Perovskite continues to score points to become a key element of the solar panels of the future. Its qualities for the absorption of light and its low price do not go unnoticed by researchers, who have turned to this material and who have just announced a world record of efficiency with a cell that combines this product and silicon. Specifically, the energy conversion efficiency has reached 23.9%.
The achievement has come from the Belgian research institute IMEC. This center has been exploring this technology for some time in collaboration with Solliance, a group of Dutch, German and Belgian R&D entities, and with Energy Ville, an association that brings together several research centers specialized in sustainable energy.
In fact, the announcement comes just over a month after another research group, in this case from the Korean university UNIST, raised the efficiency bar to 22.1% for perovskite solar cells. For this advance, which was then described as an unprecedented milestone, an organic-inorganic hybrid was used.
While the Asian researchers achieved that result with a one-square-centimeter cell, the Belgian institute achieved that level of conversion efficiency with 4-cm² modules. The advance of the IMEC, the institution assures, is incomparable in efficiency, which also surpasses that of a silicon cell.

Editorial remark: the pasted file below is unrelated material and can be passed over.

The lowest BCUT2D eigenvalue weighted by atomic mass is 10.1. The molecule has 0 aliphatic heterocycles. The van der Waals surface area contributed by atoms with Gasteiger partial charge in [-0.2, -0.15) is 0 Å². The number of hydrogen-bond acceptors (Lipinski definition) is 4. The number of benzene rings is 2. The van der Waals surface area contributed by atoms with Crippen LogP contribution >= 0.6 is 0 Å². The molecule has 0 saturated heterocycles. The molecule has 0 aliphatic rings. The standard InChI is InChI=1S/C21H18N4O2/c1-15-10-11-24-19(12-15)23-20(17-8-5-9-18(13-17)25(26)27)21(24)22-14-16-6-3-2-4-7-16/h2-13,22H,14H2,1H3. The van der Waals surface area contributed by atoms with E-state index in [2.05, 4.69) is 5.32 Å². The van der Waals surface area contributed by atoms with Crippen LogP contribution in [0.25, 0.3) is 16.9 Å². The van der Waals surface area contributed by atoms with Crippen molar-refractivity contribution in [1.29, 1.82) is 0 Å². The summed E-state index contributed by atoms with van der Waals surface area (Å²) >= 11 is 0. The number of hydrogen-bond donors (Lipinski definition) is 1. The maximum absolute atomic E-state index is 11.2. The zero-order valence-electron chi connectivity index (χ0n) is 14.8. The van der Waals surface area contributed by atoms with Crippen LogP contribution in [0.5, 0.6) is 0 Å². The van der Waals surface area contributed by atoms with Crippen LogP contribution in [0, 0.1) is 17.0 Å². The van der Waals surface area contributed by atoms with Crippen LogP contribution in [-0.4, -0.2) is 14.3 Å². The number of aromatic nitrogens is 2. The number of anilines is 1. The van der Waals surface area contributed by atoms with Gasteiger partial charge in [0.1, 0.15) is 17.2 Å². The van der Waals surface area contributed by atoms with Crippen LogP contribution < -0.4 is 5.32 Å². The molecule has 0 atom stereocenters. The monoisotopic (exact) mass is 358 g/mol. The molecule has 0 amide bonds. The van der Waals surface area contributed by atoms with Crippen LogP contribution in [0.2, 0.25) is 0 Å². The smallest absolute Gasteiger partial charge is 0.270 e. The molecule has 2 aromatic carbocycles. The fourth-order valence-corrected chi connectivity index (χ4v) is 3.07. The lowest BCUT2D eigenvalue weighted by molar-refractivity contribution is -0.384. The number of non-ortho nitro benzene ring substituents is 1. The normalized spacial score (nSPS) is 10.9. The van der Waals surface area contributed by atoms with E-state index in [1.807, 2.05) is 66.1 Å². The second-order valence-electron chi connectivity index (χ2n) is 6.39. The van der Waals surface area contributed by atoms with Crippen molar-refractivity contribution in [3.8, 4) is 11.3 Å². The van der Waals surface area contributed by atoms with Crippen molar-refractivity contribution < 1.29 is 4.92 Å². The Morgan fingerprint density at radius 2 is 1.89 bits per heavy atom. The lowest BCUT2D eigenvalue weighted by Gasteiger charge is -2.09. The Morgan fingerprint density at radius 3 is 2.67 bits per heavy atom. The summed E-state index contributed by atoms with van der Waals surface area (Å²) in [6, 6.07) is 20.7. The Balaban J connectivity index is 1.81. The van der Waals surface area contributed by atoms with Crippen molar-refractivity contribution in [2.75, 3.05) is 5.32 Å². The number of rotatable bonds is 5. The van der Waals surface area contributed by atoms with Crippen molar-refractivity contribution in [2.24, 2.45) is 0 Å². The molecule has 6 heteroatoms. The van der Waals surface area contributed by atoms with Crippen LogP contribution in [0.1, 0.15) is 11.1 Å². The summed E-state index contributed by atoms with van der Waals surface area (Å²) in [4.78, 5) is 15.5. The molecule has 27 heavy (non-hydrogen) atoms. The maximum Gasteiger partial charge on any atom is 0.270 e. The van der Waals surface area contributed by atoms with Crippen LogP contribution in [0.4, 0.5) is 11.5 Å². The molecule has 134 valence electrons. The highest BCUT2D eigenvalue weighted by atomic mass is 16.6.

Regardless of who is closer to the finish line in this race to put an end to one of the main brakes on perovskite for use in solar energy collection systems -the loss of performance-, these works suggest that the The time when it can be used on a commercial scale is getting closer. When that point is reached, the industry may turn around, especially in terms of production and selling costs, which would be significantly reduced.
Until then, the IMEC now holds that record for energy conversion efficiency. It has achieved this about a year after presenting a semitransparent pervoskite module on a crystalline silicon cell that, at that time, had an efficiency of almost 20% (20.2%).
Now, the researchers have managed to improve their own results by up to 3.7 percentage points. For this, the key is in two innovations. The first, the use of another type of perovskite (CsFAPbIBr, in the current module) that “greatly improves the stability and conversion efficiency of perovskite modules,” according to Tom Aernouts, researcher in charge of thin-film photovoltaics at the IMEC and responsible for the perovskite program at Solliance.
In addition to opting for another perovskite, the new result is explained thanks to an optimization of the architecture of the panel stack. Specifically, an anti-reflective texture and a liquid with a refractive index according to the perovskite and silicon have been incorporated into the module. With this, it has been possible to reduce optical losses.
In addition to the results obtained with this panel, the IMEC claims to have achieved an energy conversion efficiency of up to 25.3%, but with a smaller size and “less attractive from the point of view of the industry.” This is how Aernouts considers it who, however, points out that the improved performance panel increases the attractiveness of manufacturing this technology from perovskite, a material cheaper than silicon, dominant today in the industry.
More information at IMEC.